February 24, 2013 – Lent 2, God, Who Doesn’t Give Up

To listen to this sermon, click here: God Who Doesn’t Give Up

I never met my mother’s mother, because she died when my mother was a young bride. But in a very real way I do know her, because I have heard so many stories about her. I know that she was often sick so that she was supposed to be confined to her bed, but she never would obey the doctor, and when my mother and her brothers were teenagers she got up and taught them all how to dance the Charleston. I know that she and my grandfather had six children after she was told she couldn’t live through childbirth. I know that she was a tiny little Irish lady but a force to be reckoned with, that she locked the children out of the house every Saturday when she wanted to clean, that she hated sewing but made her children’s clothes anyway, and that her children adored her. I have heard a lot of different stories about my grandmother, but they all help me know who she is. I think when I meet her, at the end of things, I’ll recognize her right away.

People learn best through stories. Stories help us understand one another. Stories help us identify with people from other times and other places and other cultures. And telling our own stories helps us communicate who we are with other people. I think that the reason our minds understand story so well is that language, words, and storytelling is part of who God is, so that we are storytelling creatures because we are made in his image. I think that when God created the world he was telling a story, and that we are part of the story that he is telling. In the letter to the church at Ephesus, Paul uses a great phrase to describe our creation: it is usually translated to say we are God’s workmanship, but literally what it means is we are God’s poetry. And when Jesus came to be the ultimate revelation of the Father, he was called simply “the Word”. And so it just makes sense, because stories are so much a part of who we are, that God gave us the Bible, which is a book full of stories in which he communicates to us who he is. Whether we read about Abram and the strange vision he has with the dead animals and the torches, or about Jesus as he laments over Jerusalem, we read it as God’s story, and we come to it first with the same question – what is this story telling us about who he is? How does reading this story help us to understand better who our Father is?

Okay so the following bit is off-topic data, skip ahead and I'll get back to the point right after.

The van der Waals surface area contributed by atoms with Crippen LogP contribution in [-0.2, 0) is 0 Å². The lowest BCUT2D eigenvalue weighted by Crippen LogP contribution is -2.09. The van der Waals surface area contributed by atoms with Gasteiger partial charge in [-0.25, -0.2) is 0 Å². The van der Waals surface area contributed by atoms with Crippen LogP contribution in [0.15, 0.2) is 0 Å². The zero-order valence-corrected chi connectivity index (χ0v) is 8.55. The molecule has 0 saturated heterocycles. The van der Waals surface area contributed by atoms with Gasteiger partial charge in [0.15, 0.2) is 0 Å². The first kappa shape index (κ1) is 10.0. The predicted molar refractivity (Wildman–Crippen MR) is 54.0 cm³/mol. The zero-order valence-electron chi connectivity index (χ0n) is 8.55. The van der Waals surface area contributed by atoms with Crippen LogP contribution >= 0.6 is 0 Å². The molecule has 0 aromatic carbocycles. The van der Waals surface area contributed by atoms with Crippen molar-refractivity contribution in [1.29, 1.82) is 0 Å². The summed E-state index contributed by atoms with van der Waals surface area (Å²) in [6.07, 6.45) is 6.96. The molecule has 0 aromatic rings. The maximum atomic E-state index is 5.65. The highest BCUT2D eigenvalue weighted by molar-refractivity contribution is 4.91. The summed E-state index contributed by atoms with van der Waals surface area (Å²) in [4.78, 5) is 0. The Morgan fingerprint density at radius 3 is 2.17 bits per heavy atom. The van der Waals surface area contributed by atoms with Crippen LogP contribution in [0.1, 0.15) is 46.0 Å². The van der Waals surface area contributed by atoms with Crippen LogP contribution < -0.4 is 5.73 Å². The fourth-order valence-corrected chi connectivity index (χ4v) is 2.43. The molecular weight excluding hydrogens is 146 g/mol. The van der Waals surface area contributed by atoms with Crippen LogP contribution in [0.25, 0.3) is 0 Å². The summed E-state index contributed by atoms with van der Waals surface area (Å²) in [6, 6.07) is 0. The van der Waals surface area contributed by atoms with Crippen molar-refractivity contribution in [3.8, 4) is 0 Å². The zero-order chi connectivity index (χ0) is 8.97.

The story that we read about Abram today is kind of a mysterious story. It’s actually part of a much larger story. God had called Abram to leave his homeland and his family behind, and he had promised Abram that in place of all that he had left behind, all his connections, all that had made Abram who he was up to that time – in place of that, God promised to give him a new life, to make him into a new nation. From Abram God was going to establish a people that would live under his own blessing, and he promised that in the end the whole earth would be blessed through the family of Abram. Where we join the story today in the fifteenth chapter of Genesis, the promise is many years old, and Abram has had no proof so far that God was going to keep his promises. Abram isn’t getting any younger, and instead of offspring as numerous as the stars in the sky, all he has to his name is a man who was born as a slave in his household. It’s not much of a nation. But then God renews his promise to Abram, and Abram trusts God, and the story tells us that God counted that trust as righteousness to Abram.

So first of all we see a God who isn’t just interested in giving orders. Instead, he calls Abram out to build a relationship with him. It matters to him that Abram trusts him. Just think about that for a moment – that it matters to God that his people believe him. And he is also a God who doesn’t mind being questioned. When Abram begs him for some proof, he doesn’t get angry; he doesn’t play the “because I said so” card, even though if anybody ought to be able to say that it would be God. But he doesn’t. Instead, he does something very human. He makes a covenant with Abram, a kind of contract. It’s the sort of contract the king of a great nation might make with the king of a lesser nation; there is a particular procedure for it. God has Abram bring all the proper offerings for the covenant: a heifer, and a goat, and a ram, and some birds, and Abram lays them all out in the proper order. And now, the ritual would normally proceed like this: the lesser king would have to walk between the slaughtered animals in the sight of the greater king. And what the lesser king would be saying to the greater king is this: if I do not honor you and keep faith with you, I give you the right to do to me as I have done to these animals. My life is forfeit to you if I do not keep this covenant.